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Report: U.S. contributes to ongoing decline of freedom worldwide

More bad news for democracy defenders: A new report confirms worldwide declines in freedom for the 15th year in a row, and the United States isn't helping matters.

Freedom House, a nonpartisan research organization, on Wednesday released its annual report, Freedom in the World, detailing how global democracy was further weakened by the Covid-19 pandemic, economic and physical insecurities and violent conflict. While the United States is still considered "free," the country's score has continued to decline over the last decade, dropping 3 points in 2020 alone.

Countries were graded based on the political rights and civil liberties enjoyed by their populace, rather than government performance. This report is the latest in a series of studies calling attention to global issues involving democracy and corruption.

America's democratic integrity took serious hits from the contentious 2020 election, which was plagued by disinformation and attempts to undermine the results, led by former President Donald Trump. The country's response to the pandemic and instances of police violence against protestors advocating for racial justice also negatively impacted its score, per the report.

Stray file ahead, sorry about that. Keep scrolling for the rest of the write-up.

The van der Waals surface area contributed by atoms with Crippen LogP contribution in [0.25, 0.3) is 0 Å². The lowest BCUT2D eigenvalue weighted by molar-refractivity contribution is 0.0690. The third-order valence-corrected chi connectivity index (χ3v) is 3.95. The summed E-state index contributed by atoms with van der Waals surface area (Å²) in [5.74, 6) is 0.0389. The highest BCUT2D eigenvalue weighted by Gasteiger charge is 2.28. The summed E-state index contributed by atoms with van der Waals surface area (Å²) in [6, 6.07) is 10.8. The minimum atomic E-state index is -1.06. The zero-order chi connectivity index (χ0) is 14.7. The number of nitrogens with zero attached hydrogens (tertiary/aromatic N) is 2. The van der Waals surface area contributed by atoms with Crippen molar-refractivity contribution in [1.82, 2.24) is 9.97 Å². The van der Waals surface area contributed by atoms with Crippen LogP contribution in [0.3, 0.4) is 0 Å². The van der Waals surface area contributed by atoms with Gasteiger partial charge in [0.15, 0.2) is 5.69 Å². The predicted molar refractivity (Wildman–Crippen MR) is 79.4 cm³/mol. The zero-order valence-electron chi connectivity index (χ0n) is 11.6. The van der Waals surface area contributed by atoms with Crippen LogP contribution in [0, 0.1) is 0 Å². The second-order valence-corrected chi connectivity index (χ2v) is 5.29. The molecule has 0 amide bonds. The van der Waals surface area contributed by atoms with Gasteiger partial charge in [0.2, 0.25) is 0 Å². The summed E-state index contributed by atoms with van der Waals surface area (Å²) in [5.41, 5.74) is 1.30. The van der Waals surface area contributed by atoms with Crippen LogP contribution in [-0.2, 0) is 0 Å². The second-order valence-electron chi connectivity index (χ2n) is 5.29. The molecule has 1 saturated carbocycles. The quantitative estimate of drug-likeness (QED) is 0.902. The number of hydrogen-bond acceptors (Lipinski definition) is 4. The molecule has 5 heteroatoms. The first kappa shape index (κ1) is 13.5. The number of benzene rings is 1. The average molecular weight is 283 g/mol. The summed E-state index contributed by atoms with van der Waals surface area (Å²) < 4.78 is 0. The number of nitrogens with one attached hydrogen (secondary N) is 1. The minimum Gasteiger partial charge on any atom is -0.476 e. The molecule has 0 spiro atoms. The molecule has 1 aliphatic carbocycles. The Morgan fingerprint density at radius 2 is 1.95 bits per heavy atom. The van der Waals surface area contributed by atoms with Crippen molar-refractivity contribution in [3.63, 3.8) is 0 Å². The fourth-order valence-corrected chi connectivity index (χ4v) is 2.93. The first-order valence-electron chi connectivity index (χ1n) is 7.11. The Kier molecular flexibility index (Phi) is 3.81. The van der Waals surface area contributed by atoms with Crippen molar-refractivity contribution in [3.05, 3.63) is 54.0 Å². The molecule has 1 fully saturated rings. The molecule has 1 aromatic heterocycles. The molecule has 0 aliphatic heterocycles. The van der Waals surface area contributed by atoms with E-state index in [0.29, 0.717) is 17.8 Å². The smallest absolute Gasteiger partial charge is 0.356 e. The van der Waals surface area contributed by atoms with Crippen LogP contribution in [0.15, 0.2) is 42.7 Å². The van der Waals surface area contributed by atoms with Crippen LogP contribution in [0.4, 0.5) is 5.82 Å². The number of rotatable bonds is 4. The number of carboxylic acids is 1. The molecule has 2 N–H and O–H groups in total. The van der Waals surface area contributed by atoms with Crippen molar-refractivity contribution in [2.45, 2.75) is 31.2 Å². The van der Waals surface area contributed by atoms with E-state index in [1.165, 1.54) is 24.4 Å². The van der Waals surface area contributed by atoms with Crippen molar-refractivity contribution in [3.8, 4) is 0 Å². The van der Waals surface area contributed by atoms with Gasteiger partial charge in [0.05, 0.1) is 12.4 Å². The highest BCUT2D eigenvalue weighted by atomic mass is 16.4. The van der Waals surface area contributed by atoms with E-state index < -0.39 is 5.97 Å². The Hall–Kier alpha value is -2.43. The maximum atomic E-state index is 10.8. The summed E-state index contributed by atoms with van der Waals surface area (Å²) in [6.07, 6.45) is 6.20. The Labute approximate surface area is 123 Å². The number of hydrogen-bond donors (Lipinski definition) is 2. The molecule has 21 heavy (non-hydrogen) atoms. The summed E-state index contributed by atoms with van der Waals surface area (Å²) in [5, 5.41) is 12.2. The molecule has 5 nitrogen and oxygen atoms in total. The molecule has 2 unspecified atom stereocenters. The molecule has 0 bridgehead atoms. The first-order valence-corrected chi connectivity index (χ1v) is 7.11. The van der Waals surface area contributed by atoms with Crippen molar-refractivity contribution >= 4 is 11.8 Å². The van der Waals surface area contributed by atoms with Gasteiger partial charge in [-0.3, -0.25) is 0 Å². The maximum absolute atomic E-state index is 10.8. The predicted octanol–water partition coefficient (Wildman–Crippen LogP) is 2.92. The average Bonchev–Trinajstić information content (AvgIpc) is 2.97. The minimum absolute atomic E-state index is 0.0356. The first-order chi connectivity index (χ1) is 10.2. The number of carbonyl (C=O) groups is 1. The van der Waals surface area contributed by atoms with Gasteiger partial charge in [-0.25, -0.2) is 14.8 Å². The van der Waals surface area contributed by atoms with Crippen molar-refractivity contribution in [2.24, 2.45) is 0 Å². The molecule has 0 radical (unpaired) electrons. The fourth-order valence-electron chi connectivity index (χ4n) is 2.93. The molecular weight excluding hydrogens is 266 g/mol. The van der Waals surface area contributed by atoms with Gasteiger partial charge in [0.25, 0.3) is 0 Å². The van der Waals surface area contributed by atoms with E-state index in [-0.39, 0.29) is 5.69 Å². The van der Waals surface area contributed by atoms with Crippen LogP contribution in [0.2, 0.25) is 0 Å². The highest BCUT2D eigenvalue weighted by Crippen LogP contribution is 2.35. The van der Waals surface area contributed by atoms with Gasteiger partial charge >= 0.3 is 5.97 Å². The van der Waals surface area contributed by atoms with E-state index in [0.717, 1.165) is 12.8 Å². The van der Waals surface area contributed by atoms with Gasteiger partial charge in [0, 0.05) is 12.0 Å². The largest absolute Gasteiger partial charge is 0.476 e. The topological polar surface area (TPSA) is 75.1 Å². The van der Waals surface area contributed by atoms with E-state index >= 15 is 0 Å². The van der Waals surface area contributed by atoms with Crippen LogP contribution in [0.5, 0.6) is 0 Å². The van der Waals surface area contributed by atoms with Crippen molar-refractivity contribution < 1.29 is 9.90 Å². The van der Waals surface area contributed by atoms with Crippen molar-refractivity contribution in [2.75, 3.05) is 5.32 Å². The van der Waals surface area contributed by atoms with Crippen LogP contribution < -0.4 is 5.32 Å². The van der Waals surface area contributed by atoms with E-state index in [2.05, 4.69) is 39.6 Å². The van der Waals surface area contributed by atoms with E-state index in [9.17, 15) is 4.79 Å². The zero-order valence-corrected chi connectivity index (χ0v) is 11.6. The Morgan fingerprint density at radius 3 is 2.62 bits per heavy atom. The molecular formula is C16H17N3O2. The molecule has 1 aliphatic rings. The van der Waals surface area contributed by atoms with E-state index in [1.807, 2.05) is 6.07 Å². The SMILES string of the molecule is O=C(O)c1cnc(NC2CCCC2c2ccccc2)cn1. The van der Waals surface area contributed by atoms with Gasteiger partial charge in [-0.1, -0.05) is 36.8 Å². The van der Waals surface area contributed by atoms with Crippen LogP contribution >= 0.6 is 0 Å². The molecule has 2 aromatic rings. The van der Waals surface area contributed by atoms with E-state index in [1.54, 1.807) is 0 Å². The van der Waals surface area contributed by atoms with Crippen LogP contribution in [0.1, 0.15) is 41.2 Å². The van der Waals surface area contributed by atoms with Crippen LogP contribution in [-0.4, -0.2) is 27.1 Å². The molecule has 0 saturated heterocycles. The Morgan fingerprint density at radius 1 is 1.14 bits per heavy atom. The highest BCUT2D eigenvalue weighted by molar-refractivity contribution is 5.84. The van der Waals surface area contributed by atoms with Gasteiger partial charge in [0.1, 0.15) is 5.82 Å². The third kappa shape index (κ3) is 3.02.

As a result, the U.S. scored an 83 out of 100, its lowest score to date and an 11-point drop since 2010.

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"Only a serious and sustained reform effort can repair the damage done during the Trump era to the perception and reality of basic rights and freedoms in the United States," the report concluded.

Overall, 73 of the 195 countries analyzed in the report received lower freedom scores in 2020 than the year prior. Only 28 nations saw improvements. (The 94 remaining countries didn't have any significant changes.) This difference in the number of countries that improve versus worsen — the so-called "democracy gap" — has been growing over the last 15 years and saw its widest rift last year.

The 2020 report labeled 82 countries as "free," which is the fewest since 2005 and they account for less than 20 percent of the world's population. Meanwhile, the number of countries considered "not free" reached an all-time high of 54. And 59 countries were considered "partly free."

While Freedom House noted many losses for freedom last year, the report also recognized the resiliency of democracy and the many people around the world committed to fighting for it.

"Our report concludes that democracy today is beleaguered but not defeated," said Freedom House President Michael Abramowitz. "Its adversaries have grown more powerful, making the world a more hostile environment for self-government, but its enduring appeal among ordinary people — which we've already seen this year in places like Russia and Myanmar — bode well for the future of freedom."

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